I see Highpark as being very much part of the community and I think I have learned how  to send out messages that reinforce that. We have a role in knowing what is in the community so that we can connect families with the support they need, but don’t always  ask for. I have learned more about what the needs of the families are and that we need  strong partnerships with local agencies if we want life to get better. I also feel that I need  to know how best to communicate with Families where English as a Second Language as  unfortunately the translators that help us connect are not as easily accessed during Covid.

Anything else you want to tell us? 

I worry about the future, about the financial implications of COVID19, and how these will  affect our families. Stronger connections might mitigate some of this but it does worry  me. I also want to do more to include families where English is a second language and  understanding what lockdown meant for them.

Phase 2 story (Autumn 2020)

What has continued to help keep a focus on what matters for people during the  pandemic? 

I know my staff better now than before, and they know each other more too. Those  mutual support traits have been brought to the surface. Some have faced challenges at  home during this time and there is a tiredness that wasn’t there before. I’m trying to look  out for my support for learning staff. Many of them have other jobs to make ends meet.  We depend on them to keep things going but need to take care not to wear them out. 

The children adapt to the limitations and are guided by the adults on that front. They  limit their expectations. At the same time, they are looking for something different from  the school and they want school to replace some of the lost opportunities for socialising.  

I think our relationship with families has shifted during the pandemic. We receive fewer  complaints than before. The parent council has been amazing. I am in a Whatsapp group  with them. They do what they can to raise funds. This included a pyjama day in school,  with a £1 suggested donation. One parent donated her Bingo winnings. We used the  funds to make gift bags for the children.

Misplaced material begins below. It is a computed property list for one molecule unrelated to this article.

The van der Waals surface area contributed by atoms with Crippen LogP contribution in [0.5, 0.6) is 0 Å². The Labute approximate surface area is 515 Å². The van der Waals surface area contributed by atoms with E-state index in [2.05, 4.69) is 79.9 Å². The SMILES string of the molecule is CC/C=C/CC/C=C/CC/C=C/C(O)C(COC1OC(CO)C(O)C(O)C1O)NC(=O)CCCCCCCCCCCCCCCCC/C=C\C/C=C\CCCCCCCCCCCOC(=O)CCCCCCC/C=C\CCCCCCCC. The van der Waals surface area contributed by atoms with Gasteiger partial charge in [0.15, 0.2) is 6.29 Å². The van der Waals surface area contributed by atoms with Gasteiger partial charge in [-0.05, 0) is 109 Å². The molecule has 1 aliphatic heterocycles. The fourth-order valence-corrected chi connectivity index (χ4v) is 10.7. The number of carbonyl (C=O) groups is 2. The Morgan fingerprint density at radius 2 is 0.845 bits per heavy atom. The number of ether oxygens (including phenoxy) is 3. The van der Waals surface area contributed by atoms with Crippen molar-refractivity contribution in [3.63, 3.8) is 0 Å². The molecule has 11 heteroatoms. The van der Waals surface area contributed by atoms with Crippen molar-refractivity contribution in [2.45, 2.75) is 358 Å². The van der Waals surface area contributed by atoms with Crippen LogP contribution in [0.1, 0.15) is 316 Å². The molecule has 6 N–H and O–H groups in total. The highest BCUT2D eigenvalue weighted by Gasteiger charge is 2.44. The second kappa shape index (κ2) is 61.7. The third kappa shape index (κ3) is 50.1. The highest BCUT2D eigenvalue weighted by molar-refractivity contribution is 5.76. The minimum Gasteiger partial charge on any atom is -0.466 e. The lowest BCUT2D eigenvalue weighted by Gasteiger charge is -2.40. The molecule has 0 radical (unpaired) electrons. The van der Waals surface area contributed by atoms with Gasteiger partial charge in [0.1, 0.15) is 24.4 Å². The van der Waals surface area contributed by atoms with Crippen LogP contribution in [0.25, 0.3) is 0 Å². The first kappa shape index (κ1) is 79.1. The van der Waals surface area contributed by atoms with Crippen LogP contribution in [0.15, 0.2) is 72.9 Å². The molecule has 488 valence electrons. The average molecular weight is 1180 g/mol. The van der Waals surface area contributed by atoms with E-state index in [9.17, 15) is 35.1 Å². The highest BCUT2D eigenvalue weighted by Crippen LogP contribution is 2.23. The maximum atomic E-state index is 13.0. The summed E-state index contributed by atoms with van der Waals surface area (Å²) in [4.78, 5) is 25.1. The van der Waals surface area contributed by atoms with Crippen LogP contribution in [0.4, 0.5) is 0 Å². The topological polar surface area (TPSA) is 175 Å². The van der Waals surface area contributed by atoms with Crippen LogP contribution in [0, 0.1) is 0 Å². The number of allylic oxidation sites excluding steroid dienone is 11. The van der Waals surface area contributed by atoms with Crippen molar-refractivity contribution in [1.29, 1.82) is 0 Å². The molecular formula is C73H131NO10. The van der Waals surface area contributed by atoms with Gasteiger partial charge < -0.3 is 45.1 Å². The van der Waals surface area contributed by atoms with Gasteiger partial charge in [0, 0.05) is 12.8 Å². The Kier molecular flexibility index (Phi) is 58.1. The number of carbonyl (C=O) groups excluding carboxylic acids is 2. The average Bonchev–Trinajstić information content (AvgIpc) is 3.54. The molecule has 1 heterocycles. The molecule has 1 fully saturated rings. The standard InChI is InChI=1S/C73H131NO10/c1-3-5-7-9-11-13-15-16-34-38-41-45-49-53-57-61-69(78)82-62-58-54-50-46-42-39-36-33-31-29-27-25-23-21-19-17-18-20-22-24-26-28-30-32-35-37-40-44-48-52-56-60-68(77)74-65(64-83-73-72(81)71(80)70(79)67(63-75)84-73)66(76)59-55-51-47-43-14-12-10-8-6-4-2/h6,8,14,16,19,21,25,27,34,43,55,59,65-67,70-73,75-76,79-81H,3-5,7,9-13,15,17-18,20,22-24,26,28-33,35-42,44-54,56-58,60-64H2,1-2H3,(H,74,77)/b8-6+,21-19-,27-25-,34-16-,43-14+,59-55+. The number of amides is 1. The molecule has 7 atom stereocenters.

Are there changes that seem to be lasting longer term and are there things that have  slid back to old ways of doing things?  

We worked very closely with voluntary sector organisations during the first stage of the  pandemic. With the funding situation being uncertain for many, that has changed a bit,  but we want to keep those links going where we can.  

It’s a fine balance between focusing on the health and wellbeing of children at this time  and continuing attainment.

What difference has this made to people? 

I think the children feel they have more of a voice than before. We have tried to listen to  them too. They decided they wanted something to replace Halloween. So we are having  fluffy socks, pyjamas, hot chocolate for everyone instead. It’s like that Hygge they have in  Scandinavia, except we are calling it a coorie-in week.

Some of our families benefited from having more time together during lockdown. We  have a lot of parents in low-paid jobs who are working long hours. When they were  furloughed, they were able to spend more time with their children, and that was positive  for many kids, I would say they were more nurtured.

How did this make you feel?  

I worry about how people are going to keep managing through Winter. At the same time  I’m hopeful because of the more positive bits that have come out of this crisis.

Reflecting on your experiences what have you learned? 

It is critical to listen to everyone. You are constantly adapting to the latest circumstances  of the pandemic and It can be easy to focus on one group without thinking through the  consequences for others. There is still that shared sense of purpose though, a feeling that  we have the same goal.

What difference has it made to you to tell your story as part of this project?  

This project is a bit like Samuel Pepys diary. It’s important to capture these stories at the  time especially as diaries are a thing of the past.  

I hope the staff know I have got their backs, and maybe this can help confirm that message.

Anything else you want to tell us?  

On a personal level, I am finding that some of the people I know outside of school are  really struggling with the ongoing situation. Inside and outside school it can feel a bit like  climbing a Munro at times. You are trying to see what is coming round the next bend.  Self-care is a challenge at times but I am getting a wood burning stove at home and that  feels like good self-care for this Winter.